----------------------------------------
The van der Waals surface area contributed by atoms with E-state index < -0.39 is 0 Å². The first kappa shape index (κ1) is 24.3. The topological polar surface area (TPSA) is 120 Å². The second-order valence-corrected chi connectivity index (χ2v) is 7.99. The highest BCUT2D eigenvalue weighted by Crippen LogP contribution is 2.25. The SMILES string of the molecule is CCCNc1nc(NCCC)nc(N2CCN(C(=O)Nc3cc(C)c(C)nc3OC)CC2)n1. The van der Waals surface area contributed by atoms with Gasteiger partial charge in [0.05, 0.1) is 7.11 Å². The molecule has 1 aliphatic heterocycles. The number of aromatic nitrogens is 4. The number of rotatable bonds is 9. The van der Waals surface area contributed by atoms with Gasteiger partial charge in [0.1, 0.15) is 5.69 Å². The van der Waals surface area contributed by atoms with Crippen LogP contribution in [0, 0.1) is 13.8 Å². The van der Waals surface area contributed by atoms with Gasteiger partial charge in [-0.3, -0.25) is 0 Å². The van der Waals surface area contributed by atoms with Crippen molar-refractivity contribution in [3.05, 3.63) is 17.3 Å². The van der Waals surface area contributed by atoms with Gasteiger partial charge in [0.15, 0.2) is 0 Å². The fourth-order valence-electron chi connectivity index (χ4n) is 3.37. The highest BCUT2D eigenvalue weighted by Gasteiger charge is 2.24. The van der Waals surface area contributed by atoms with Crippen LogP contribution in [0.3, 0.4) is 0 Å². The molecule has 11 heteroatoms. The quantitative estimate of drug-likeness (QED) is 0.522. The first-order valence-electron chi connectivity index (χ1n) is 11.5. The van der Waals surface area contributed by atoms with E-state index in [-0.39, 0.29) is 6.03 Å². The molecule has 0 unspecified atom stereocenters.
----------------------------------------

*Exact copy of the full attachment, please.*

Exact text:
The van der Waals surface area contributed by atoms with E-state index < -0.39 is 0 Å². The first kappa shape index (κ1) is 24.3. The topological polar surface area (TPSA) is 120 Å². The second-order valence-corrected chi connectivity index (χ2v) is 7.99. The highest BCUT2D eigenvalue weighted by Crippen LogP contribution is 2.25. The SMILES string of the molecule is CCCNc1nc(NCCC)nc(N2CCN(C(=O)Nc3cc(C)c(C)nc3OC)CC2)n1. The van der Waals surface area contributed by atoms with Gasteiger partial charge in [0.05, 0.1) is 7.11 Å². The molecule has 1 aliphatic heterocycles. The number of aromatic nitrogens is 4. The number of rotatable bonds is 9. The van der Waals surface area contributed by atoms with Gasteiger partial charge in [0.1, 0.15) is 5.69 Å². The van der Waals surface area contributed by atoms with Crippen LogP contribution in [0, 0.1) is 13.8 Å². The van der Waals surface area contributed by atoms with Gasteiger partial charge in [-0.3, -0.25) is 0 Å². The van der Waals surface area contributed by atoms with Crippen molar-refractivity contribution in [3.05, 3.63) is 17.3 Å². The van der Waals surface area contributed by atoms with Gasteiger partial charge in [0.15, 0.2) is 0 Å². The fourth-order valence-electron chi connectivity index (χ4n) is 3.37. The highest BCUT2D eigenvalue weighted by Gasteiger charge is 2.24. The van der Waals surface area contributed by atoms with Crippen LogP contribution in [0.3, 0.4) is 0 Å². The molecule has 11 heteroatoms. The quantitative estimate of drug-likeness (QED) is 0.522. The first-order valence-electron chi connectivity index (χ1n) is 11.5. The van der Waals surface area contributed by atoms with E-state index in [-0.39, 0.29) is 6.03 Å². The molecule has 0 unspecified atom stereocenters.